In 1996, Jonathan Larson died the morning of the first preview of his landmark musical “Rent,” and he never got to see it become one of the longest-running shows in Broadway history. Theatrical lore maintains that, during the long silence that followed the show’s debut performance, someone shouted, “Thank you, Jonathan Larson,” from the darkness of the theater. It was a simple sentiment, but it seemed to neatly encapsulate the feelings “Rent” has inspired since it premiered.
This weekend, the Modern Theater honors Larson’s legacy with a concert that showcases the music of “Rent.” Directed by Troy Nickerson, the show should demonstrate exactly why Larson’s music retains the immediacy and poignancy so many years later.
Loosely following the structure of “La Bohème,” Giacomo Puccini’s opera about young peasants in 19th-century Paris, “Rent” tells the story of a group of 20-something New Yorkers grappling with poverty, drugs, death and sexual identity. Larson chronicles their struggle to live as starving artists in the city, and the loose plot centers on the relationship between Roger, an HIV-positive songwriter, and Mimi, an exotic dancer living with AIDS.
Larson’s cast of characters is made up of misfits and outcasts, many of them based on his own friends, creative and passionate people who don’t conform to society’s suffocating constructs. They all live in the same rundown tenement building, where their electricity is always being shut off because they can’t afford to pay the bills, and their former friend Benny, who once lived with them but now serves as their landlord, is demanding that they settle their collective debts.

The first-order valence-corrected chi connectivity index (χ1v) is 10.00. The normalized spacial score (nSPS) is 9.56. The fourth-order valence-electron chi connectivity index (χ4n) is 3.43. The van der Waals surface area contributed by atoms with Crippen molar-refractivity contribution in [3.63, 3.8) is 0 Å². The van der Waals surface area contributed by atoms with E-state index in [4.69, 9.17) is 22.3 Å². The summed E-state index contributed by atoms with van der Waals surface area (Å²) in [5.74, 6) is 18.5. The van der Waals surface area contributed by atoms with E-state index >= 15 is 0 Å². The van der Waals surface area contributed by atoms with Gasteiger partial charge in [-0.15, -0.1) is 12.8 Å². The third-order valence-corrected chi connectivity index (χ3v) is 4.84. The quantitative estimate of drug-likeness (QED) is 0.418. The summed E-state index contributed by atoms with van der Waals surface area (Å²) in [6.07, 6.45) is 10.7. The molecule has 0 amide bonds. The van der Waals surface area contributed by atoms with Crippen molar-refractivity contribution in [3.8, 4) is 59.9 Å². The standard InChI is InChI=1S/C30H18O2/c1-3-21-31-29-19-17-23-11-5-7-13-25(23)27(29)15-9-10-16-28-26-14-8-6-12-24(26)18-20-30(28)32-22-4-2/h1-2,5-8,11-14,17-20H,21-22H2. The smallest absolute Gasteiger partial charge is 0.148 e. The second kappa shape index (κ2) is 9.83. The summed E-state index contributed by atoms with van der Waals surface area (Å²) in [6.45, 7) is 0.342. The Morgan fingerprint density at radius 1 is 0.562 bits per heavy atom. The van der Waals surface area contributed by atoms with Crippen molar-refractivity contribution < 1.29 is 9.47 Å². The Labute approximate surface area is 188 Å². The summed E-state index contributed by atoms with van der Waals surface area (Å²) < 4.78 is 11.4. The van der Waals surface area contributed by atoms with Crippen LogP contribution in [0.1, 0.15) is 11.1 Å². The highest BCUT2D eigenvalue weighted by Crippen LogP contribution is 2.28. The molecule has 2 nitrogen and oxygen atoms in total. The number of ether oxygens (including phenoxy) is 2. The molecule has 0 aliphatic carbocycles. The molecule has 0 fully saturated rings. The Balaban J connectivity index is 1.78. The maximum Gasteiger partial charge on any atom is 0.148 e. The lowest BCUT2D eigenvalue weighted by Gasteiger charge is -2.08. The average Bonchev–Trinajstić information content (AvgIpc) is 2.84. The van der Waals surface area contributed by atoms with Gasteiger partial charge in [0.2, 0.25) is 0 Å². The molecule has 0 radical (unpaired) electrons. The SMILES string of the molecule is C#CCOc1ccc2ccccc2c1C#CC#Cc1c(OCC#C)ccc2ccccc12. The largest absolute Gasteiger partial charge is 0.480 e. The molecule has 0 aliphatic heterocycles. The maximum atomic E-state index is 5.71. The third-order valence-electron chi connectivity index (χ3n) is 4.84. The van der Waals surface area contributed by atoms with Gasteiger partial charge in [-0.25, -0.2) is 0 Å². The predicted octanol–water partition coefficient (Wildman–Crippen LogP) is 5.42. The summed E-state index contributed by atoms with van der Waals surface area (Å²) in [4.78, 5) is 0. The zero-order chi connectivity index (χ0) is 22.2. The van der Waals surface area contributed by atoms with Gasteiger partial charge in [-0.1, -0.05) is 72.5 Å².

Although it follows a rigorously formal story structure, “Rent” captures a specific time and place – New York City in the mid-’90s – as well as the fears and anxieties of the era. The looming specter of AIDS is important to the impact of the piece, as Angel, a cross-dressing street drummer, serves as the group’s main source of optimism even as HIV slowly ravages his body.
Heralded as ahead of its time for its frank depiction of gay culture and the impact of AIDS on society, “Rent” went on to win the Tony Award for Best Musical and the Pulitzer Prize for Drama. It made stars out of its original cast, which included Idina Menzel and Taye Diggs, and was later adapted into a feature film in 2005, while Larson’s score became one of the most recognized in the modern dramatic canon.
Cultural attitudes have changed dramatically since “Rent” premiered – the issues it tackles aren’t nearly as taboo as they were in ’96 – but the show remains a vital, important document of discrimination and injustice. It’s surprisingly life-affirming, too, putting human faces to subjects that popular entertainment so frequently trivializes, and because of that, Larson deserves all the thanks he gets.
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